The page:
Sex differences in risk factors for coronary heart disease: a study in a Brazilian population

Castanho, Vera S.; Oliveira, Letícia S.; Pinheiro, Hildete P.; Oliveira, Helena C. F.; De Faria, Eliana C.; Castanho, V S; Oliveira, L S; Pinheiro, H P; Oliveira, H C; de Faria, E C
January 2001
BMC Public Health;2001, Vol. 1 Issue 1, p3
Academic Journal
journal article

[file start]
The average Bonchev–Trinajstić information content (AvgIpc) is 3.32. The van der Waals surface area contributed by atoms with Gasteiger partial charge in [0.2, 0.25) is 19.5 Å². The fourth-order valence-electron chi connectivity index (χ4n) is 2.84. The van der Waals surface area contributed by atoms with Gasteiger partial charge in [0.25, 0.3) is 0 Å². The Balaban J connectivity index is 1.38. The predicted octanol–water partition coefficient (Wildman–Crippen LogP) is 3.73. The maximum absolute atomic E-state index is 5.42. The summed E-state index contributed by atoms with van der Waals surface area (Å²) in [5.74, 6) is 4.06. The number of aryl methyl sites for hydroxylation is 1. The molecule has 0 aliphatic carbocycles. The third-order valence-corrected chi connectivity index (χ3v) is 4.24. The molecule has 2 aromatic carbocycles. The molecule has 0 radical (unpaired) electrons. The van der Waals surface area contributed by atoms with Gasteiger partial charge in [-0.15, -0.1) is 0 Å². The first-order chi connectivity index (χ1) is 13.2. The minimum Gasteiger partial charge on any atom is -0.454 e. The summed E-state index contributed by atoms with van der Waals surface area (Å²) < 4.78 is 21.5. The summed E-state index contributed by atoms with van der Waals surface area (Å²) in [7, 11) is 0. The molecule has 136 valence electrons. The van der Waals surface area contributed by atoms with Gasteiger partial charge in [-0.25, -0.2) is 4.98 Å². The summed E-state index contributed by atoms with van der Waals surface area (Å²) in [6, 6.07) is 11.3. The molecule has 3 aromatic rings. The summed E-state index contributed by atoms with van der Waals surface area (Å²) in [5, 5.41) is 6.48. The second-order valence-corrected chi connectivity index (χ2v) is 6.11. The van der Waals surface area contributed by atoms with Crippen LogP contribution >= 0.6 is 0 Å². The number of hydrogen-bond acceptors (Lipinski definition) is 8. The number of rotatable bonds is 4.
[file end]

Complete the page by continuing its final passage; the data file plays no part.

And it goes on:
Background: In Brazil coronary heart disease (CHD) constitutes the most important cause of death in both sexes in all the regions of the country and interestingly, the difference between the sexes in the CHD mortality rates is one of the smallest in the world because of high rates among women. Since a question has been raised about whether or how the incidence of several CHD risk factors differs between the sexes in Brazil the prevalence of various risk factors for CHD such as high blood cholesterol, diabetes mellitus, hypertension, obesity, sedentary lifestyle and cigarette smoking was compared between the sexes in a Brazilian population; also the relationships between blood cholesterol and the other risk factors were evaluated.Results: The population presented high frequencies of all the risk factors evaluated. High blood cholesterol (CHOL) and hypertension were more prevalent among women as compared to men. Hypertension, diabetes and smoking showed equal or higher prevalence in women in pre-menopausal ages as compared to men. Obesity and physical inactivity were equally prevalent in both sexes respectively in the postmenopausal age group and at all ages. CHOL was associated with BMI, sex, age, hypertension and physical inactivity.Conclusions: In this population the high prevalence of the CHD risk factors indicated that there is an urgent need for its control; the higher or equal prevalences of several risk factors in women could in part explain the high rates of mortality from CHD in females as compared to males.


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